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Langenhan is correct.

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I am very sorry but I unfortunately cannot give any serial numbers.
Only by the contact with this forum I have begun to include serial numbers systematically.
One of my best friends is a well known arms dealer here in Germany and I have the possibility to examine each kind of weapons at him for 20 years.
The unmarked Fl pistols were bought up by my friend mostly in the Scandinavian countries Sweden, Finland and Norway.
Fl pistols must have been quite popular there.
It can be chance but the unmarked weapons were proportionally from at least 2:1 to the accepted ones.

can anyone give information on similar FL pistol. difference being hand grips have FL at top of grip. possible value?
I also have a Selbstlader Pistol. I have been trying to find out more about the gun for quite some time. The gun I have is a .32 Cal. Pistol. On the right side of gun, on the slide are:
F.L. Selbstlader
D.R.G.M. 625263-839251

Download Attachment: Selbstlader1.jpg

Also on the right side there is an "N" with what looks like a crown above it stamped on each part of the gun. behind the trigger guard next to grip is serial # 30789.

On the left side there are no markings, and the clip, (which looks like its been taken in and out quite a few times) also has no markings visible.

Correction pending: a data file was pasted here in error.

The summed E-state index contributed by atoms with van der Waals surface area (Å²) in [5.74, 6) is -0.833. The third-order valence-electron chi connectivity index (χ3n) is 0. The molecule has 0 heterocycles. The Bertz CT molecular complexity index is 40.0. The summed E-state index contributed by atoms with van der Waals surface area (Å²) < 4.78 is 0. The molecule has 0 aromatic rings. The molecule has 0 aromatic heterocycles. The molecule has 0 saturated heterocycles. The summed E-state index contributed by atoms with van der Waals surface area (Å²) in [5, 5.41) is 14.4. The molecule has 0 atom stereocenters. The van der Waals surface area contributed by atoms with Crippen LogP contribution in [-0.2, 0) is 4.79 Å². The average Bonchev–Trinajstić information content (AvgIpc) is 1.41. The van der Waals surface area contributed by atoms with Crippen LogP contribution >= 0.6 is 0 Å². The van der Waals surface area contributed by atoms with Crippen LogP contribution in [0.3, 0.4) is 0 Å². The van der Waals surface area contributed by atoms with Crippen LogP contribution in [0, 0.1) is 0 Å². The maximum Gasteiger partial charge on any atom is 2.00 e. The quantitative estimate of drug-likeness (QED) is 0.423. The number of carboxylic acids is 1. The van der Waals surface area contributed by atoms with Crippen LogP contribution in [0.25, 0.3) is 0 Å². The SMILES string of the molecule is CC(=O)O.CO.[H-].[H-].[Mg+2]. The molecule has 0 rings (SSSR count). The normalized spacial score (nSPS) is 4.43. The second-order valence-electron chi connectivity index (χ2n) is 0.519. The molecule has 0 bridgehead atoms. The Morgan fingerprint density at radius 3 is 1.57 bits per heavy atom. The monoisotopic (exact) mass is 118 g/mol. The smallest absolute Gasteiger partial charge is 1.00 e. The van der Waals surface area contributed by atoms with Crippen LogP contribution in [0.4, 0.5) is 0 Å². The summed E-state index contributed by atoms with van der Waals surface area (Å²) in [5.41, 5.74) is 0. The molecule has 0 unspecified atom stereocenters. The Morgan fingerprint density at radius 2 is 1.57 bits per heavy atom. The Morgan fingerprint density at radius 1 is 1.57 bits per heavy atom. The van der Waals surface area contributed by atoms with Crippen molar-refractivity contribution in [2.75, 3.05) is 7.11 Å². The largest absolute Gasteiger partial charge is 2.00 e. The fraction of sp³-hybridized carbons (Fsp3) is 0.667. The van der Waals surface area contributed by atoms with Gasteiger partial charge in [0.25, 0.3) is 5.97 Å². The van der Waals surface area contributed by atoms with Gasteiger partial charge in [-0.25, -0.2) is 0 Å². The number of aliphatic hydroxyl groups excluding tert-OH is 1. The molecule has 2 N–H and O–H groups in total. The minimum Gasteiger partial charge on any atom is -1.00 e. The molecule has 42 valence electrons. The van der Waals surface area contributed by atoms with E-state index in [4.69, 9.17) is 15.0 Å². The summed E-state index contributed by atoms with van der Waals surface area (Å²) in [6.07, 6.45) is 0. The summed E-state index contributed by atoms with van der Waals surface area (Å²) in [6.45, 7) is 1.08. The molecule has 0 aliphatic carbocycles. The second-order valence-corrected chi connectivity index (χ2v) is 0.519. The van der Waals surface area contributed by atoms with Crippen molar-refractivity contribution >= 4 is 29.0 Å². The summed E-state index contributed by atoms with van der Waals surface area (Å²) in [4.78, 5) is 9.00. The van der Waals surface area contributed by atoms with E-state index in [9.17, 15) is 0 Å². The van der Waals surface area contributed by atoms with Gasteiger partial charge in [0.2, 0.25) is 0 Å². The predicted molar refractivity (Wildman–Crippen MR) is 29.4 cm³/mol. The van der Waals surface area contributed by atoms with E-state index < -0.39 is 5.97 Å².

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I don't know how to take down the pistol so I am unable to check for matching numbers.
Can anyone provide some information about this gun (Markings, history, value etc..) for me?

Thank You
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the Langenhan had a longer life than only in WWI. I have a GECO advertising poster (measures 63 x 37 centimeters) of the early thirties, where also the Langenhan F.L. is advertised at a price of 23.00 Reichsmark (RM). No indication, if these are new or used guns.

Download Attachment: Geco_Preisliste_Langenhan.jpg

Other comparable pistols were much more expensive:
Sauer Beördenmodell: RM 45.00
Sauer 1930: RM 35.00
Walther PP: RM 53.00
Walther PPK: RM 47.00
Mauser 1914: RM 42.00
FN Browning model 1922: RM 46.00

So, the Langenhan was the cheapest pistol available in Cal. 7.65 (.32 ACP).

The Langehan also was used in WWII. I have an undated action photo showing an Unteroffizier (NCO) shooting a Langenhan.

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Best regards

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Martin : In your source catalogs , is there any indication of the Ortgies being advertized and what year would that be?
More FL. data.

My serial number 56906 is Imperial marked, with wood grips.

Serial number 66772 is not Imperial marked, but has police unit markings. (previously discussed on a thread from several months ago)
and has plastic grips. It also has an internal disconnector unlike most of the FL.s I've seen with the exposed sear on the left side.
Regards, Ned